Due to disagreements between the Democrat and Republican parties, the United States of America is currently experiencing the longest government shutdown in the country’s history.
Currently, this is the second government shutdown under President Trump. The first happened in January 2018 and lasted for 3 days. At the end of 2018, the current shutdown began. When Trump sought $5.7 billion for his proposed wall, at that point the Democrats objected to the effectiveness and cost of the wall. As a proposed spending bill that would have helped pay for the wall failed to pass, the government shutdown started in December since the Democrats could block any further spending bills when they took control of the House in January.
A government shutdown results in the furlough of federal employees involved with several agencies and services deemed “nonessential.” This can result in many people going without pay for quite a while. A government shutdown occurs when Congress fails to pass certain bills and resolutions that would fund federal government services, or when the President refuses to sign the bills and resolutions as is the case during the current shutdown.
According to CNN, 380,000 employees have been furloughed, and 420,000 are working without pay. The Washington Post also reports that some employees have called in sick or attempted to find other paid work during the shutdown. The New York Times has reported that TSA agents have failed to show up for work due to their lack of pay. SNAP, more commonly known as food stamps, has also seen reductions in funding meaning that people could have trouble getting sufficient food in the future.
In order for the shutdown to end, President Trump could either prolong the shutdown in order to force Democrats to support funding for the wall which will risk damage to the economy and pressure to the Republican party, or Trump can initiate a national emergency. While it seems the President has chosen the former solution, if Trump does invoke a national emergency, he could use his executive powers to gain funding for the wall. According to the Congressional Research Service, the President has “extraordinary authority in time of national emergency.” The President can shut down or take control of the internet, or even deploy troops within our borders.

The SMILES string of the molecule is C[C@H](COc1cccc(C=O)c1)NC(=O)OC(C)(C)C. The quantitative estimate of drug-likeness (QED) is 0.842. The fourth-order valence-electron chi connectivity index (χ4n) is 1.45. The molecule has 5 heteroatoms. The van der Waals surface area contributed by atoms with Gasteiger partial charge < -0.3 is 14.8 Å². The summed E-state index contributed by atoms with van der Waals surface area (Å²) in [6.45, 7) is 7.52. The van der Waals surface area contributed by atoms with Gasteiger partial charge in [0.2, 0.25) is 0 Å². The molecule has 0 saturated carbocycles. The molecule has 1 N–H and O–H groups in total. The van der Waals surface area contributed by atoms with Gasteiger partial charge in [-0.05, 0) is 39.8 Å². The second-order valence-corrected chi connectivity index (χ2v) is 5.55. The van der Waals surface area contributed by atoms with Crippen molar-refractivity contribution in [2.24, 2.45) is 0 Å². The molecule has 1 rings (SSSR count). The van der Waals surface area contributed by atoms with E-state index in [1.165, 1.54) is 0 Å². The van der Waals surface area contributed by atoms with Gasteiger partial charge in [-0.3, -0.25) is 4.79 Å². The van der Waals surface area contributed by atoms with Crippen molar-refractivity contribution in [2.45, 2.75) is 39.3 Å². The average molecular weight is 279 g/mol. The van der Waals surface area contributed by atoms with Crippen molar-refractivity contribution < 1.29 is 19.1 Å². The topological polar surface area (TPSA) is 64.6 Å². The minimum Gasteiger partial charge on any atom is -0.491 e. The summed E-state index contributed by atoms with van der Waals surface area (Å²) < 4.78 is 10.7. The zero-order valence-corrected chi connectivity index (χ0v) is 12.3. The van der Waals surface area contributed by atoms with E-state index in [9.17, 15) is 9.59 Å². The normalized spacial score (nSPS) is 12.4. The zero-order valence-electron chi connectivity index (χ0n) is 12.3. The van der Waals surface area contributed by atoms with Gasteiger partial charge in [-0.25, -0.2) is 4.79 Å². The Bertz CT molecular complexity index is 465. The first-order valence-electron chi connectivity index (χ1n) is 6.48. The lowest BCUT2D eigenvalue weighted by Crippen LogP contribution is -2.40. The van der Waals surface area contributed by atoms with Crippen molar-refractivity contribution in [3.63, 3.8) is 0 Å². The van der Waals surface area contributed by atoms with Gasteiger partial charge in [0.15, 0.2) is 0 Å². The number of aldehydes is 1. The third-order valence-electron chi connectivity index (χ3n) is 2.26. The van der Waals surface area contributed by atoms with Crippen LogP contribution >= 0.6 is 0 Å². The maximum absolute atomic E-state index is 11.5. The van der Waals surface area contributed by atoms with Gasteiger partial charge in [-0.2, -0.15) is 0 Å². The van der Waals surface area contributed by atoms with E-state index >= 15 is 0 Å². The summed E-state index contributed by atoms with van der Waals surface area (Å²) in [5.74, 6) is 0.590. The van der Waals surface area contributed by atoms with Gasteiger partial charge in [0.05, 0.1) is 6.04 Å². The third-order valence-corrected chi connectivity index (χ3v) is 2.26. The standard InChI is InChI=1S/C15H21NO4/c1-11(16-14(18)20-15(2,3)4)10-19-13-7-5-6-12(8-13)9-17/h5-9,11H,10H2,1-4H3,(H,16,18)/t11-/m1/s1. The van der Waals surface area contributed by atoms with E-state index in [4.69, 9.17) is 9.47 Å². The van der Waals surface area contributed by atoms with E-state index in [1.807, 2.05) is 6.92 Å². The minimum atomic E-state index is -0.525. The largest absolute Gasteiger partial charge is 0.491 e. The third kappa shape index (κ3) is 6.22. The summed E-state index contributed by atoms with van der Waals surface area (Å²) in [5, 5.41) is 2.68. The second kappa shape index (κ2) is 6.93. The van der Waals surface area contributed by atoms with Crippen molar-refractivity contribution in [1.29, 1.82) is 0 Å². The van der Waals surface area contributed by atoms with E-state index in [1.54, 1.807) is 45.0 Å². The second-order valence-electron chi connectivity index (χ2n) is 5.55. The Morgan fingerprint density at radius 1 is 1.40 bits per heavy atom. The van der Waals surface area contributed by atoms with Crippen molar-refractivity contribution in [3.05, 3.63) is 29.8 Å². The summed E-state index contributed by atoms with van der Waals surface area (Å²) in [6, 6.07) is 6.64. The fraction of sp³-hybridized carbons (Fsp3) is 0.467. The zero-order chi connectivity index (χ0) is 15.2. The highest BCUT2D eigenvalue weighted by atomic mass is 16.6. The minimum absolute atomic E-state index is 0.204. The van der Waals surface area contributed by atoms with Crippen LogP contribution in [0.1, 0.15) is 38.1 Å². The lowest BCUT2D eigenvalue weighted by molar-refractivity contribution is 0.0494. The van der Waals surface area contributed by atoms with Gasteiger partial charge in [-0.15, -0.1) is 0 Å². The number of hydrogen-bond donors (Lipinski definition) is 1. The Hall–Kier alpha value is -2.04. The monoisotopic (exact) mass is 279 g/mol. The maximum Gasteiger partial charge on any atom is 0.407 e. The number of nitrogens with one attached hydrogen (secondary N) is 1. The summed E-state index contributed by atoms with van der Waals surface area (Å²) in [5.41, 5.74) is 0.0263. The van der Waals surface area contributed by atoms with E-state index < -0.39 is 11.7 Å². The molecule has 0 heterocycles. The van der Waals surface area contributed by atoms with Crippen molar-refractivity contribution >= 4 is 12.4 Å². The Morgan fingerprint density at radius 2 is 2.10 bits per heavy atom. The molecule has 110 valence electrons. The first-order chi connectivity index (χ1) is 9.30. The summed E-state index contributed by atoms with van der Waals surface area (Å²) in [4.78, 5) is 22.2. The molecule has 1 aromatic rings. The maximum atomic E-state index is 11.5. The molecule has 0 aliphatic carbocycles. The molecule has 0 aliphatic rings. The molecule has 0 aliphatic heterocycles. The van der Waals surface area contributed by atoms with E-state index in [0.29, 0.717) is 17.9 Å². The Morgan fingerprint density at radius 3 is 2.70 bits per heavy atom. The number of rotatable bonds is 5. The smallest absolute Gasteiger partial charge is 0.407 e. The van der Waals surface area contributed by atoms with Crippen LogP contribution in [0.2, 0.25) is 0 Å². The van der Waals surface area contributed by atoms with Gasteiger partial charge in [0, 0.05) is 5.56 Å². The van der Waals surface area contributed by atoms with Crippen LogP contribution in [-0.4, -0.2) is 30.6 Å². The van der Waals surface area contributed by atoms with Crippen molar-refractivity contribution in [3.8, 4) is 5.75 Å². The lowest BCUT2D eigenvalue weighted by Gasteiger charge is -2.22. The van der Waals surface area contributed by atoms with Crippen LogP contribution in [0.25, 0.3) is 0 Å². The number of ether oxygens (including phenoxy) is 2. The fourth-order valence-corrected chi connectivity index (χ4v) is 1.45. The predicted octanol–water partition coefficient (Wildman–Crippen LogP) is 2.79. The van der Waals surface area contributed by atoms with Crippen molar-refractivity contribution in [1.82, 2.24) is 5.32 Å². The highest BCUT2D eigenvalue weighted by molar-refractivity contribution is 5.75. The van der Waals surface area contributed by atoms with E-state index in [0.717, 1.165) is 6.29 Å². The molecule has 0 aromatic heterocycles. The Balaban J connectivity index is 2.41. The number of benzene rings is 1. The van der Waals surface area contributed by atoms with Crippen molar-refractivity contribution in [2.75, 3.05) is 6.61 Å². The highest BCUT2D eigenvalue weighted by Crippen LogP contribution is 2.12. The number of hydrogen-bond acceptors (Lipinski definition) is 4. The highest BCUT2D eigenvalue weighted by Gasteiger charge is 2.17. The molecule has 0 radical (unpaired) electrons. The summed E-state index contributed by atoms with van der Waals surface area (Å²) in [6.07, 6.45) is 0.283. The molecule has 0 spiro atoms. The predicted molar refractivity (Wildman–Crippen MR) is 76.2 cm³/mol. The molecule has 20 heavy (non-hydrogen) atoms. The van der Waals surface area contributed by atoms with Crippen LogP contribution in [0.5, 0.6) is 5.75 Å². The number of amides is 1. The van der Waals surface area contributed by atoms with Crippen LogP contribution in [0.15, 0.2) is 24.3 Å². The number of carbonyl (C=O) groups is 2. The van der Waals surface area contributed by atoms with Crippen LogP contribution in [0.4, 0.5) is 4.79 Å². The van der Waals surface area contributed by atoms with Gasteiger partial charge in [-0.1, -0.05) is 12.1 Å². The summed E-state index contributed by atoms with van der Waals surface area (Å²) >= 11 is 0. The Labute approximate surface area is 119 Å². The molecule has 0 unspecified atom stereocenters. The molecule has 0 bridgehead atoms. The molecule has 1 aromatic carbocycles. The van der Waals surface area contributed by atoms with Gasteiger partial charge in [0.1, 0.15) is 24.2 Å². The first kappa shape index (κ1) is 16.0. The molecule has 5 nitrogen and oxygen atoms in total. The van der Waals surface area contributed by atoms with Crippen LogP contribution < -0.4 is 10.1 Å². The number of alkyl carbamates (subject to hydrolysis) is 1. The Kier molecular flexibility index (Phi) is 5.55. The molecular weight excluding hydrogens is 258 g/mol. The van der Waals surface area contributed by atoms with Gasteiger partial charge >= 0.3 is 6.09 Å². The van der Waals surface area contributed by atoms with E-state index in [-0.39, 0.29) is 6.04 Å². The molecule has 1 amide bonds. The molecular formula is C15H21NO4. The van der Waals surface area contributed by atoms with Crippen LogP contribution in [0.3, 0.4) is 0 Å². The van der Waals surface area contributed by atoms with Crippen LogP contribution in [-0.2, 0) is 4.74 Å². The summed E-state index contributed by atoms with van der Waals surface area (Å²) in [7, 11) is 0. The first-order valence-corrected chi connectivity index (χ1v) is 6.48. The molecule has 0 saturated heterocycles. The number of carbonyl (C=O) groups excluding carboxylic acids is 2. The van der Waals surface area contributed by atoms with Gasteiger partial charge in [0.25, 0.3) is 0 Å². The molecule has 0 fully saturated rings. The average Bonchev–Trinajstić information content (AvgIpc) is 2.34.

National emergencies are nothing new though, as 42 national emergencies have been declared between 1976 and 2007, according to the Congressional Research Service. Many remain active decades later. According to CNN, George W. Bush declared 13 emergencies, and Obama 12, many of which are still active today. Some of the emergencies still active are blocking of people involved with malicious cyber-ware activities and continuing certain restrictions with regard to North Korea and its officials.
While President Trump may start a national emergency in order to gain his wall, it won’t mean he has unlimited power. He also risks starting a legal battle with the Democrats if he uses his powers, so a national emergency may not be as likely.
If you or a loved one is affected by the shutdown, UCAN food bank in Roseburg can provide emergency food for those impacted.